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Solving for limits at infinity is easy to do when you use a calculator. For example, enter the below function in your calculator's graphing mode:


then go to table setup and set TblStart to 100,000 and ∆Tbl to 100,000.

The table below shows the results.

X y
100,000 .4999988
200,000 .4999994
300,000 .4999996
400,000 .4999997
500,000 .4999998
600,000 .4999998
700,000 .4999998
800,000 .4999998
900,000 .4999999

You can see that y is getting extremely close to 0.5 as x gets larger and larger. So, 0.5 is the limit of the function as x approaches positive infinity, and there’s a horizontal asymptote at y = 0.5.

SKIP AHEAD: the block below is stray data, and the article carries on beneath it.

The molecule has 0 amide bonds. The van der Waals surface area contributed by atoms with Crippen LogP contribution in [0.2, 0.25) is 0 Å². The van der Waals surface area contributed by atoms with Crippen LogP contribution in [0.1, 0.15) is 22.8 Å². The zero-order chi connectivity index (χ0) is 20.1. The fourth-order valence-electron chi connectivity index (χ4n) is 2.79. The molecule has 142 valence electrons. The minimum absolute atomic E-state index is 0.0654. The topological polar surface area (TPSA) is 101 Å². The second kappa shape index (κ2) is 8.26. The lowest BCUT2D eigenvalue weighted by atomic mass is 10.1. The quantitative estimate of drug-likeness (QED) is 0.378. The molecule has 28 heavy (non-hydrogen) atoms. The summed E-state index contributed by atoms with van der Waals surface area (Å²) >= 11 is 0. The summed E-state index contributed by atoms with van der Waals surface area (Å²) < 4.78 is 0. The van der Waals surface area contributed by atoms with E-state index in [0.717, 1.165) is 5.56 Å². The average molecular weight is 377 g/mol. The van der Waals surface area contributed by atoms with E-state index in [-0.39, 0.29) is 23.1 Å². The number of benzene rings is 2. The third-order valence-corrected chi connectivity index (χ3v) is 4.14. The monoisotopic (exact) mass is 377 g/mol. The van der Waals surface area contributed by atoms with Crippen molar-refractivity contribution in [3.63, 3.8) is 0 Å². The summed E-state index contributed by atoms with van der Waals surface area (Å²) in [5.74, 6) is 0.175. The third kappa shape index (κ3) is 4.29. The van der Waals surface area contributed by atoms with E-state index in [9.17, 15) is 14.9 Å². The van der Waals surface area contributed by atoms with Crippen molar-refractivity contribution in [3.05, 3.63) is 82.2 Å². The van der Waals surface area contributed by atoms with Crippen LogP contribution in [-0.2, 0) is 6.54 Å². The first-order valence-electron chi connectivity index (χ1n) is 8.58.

If you have any doubt that the limit equals 0.5, go back to table setup and put in a humongous TblStart and ∆Tbl, say 1,000,000,000, and check the table results again. All you see is a column of 0.5s. That’s the limit.

(By the way, the limit of this function as x approaches negative infinity doesn’t equal the limit as x approaches positive infinity:


One more thing: Just as with regular limits, using a calculator for infinite limits won’t give you an exact answer unless the numbers in the table are getting close to a number you recognize, like 0.5. If, for example, the exact answer to the limit is something like 5/17, which equals 0.2941…, when you see values in the table getting close to 0.2941, you probably won’t know that the values are approaching 5/17. You will, however, at least have an approximate answer to the limit problem.

Substitution does not work for the problem you solved above,


If you plug ∞ into x, you get ∞ – ∞, which does not equal zero. A result of ∞ – ∞ tells you nothing about the answer to a limit problem.

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